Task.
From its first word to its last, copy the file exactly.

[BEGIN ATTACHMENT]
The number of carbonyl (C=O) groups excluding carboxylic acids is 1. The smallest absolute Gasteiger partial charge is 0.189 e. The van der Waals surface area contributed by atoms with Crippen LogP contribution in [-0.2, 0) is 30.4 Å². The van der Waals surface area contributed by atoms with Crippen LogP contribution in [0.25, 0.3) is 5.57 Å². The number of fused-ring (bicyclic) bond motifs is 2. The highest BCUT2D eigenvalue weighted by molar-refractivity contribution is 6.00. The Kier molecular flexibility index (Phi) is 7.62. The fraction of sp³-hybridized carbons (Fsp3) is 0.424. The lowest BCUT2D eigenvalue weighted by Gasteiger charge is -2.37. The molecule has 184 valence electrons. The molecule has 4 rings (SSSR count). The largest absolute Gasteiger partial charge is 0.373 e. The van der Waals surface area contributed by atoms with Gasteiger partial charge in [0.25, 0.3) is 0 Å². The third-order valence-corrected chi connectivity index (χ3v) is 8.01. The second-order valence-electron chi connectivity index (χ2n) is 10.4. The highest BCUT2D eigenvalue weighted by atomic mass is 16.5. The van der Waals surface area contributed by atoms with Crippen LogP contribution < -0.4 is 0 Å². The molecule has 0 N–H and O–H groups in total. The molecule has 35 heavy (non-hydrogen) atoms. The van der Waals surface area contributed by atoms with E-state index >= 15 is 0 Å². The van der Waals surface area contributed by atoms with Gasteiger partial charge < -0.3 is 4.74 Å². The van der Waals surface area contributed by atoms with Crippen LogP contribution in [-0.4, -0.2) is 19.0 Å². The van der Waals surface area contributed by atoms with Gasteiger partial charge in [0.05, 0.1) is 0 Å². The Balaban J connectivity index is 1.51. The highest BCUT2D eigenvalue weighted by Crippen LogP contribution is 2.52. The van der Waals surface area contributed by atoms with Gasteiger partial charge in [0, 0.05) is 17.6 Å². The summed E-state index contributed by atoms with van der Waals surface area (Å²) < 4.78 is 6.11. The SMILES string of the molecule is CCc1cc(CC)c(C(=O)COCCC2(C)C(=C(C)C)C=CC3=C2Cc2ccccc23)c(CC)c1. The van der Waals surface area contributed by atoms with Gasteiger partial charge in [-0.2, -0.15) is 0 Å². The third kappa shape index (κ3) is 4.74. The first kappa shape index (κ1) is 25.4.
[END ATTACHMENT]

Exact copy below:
The number of carbonyl (C=O) groups excluding carboxylic acids is 1. The smallest absolute Gasteiger partial charge is 0.189 e. The van der Waals surface area contributed by atoms with Crippen LogP contribution in [-0.2, 0) is 30.4 Å². The van der Waals surface area contributed by atoms with Crippen LogP contribution in [0.25, 0.3) is 5.57 Å². The number of fused-ring (bicyclic) bond motifs is 2. The highest BCUT2D eigenvalue weighted by molar-refractivity contribution is 6.00. The Kier molecular flexibility index (Phi) is 7.62. The fraction of sp³-hybridized carbons (Fsp3) is 0.424. The lowest BCUT2D eigenvalue weighted by Gasteiger charge is -2.37. The molecule has 184 valence electrons. The molecule has 4 rings (SSSR count). The largest absolute Gasteiger partial charge is 0.373 e. The van der Waals surface area contributed by atoms with Gasteiger partial charge in [0.25, 0.3) is 0 Å². The third-order valence-corrected chi connectivity index (χ3v) is 8.01. The second-order valence-electron chi connectivity index (χ2n) is 10.4. The highest BCUT2D eigenvalue weighted by atomic mass is 16.5. The van der Waals surface area contributed by atoms with Crippen LogP contribution < -0.4 is 0 Å². The molecule has 0 N–H and O–H groups in total. The molecule has 35 heavy (non-hydrogen) atoms. The van der Waals surface area contributed by atoms with E-state index >= 15 is 0 Å². The van der Waals surface area contributed by atoms with Gasteiger partial charge < -0.3 is 4.74 Å². The van der Waals surface area contributed by atoms with Crippen LogP contribution in [-0.4, -0.2) is 19.0 Å². The van der Waals surface area contributed by atoms with Gasteiger partial charge in [0.05, 0.1) is 0 Å². The Balaban J connectivity index is 1.51. The highest BCUT2D eigenvalue weighted by Crippen LogP contribution is 2.52. The van der Waals surface area contributed by atoms with Gasteiger partial charge in [0, 0.05) is 17.6 Å². The summed E-state index contributed by atoms with van der Waals surface area (Å²) < 4.78 is 6.11. The SMILES string of the molecule is CCc1cc(CC)c(C(=O)COCCC2(C)C(=C(C)C)C=CC3=C2Cc2ccccc23)c(CC)c1. The van der Waals surface area contributed by atoms with Gasteiger partial charge in [-0.2, -0.15) is 0 Å². The third kappa shape index (κ3) is 4.74. The first kappa shape index (κ1) is 25.4.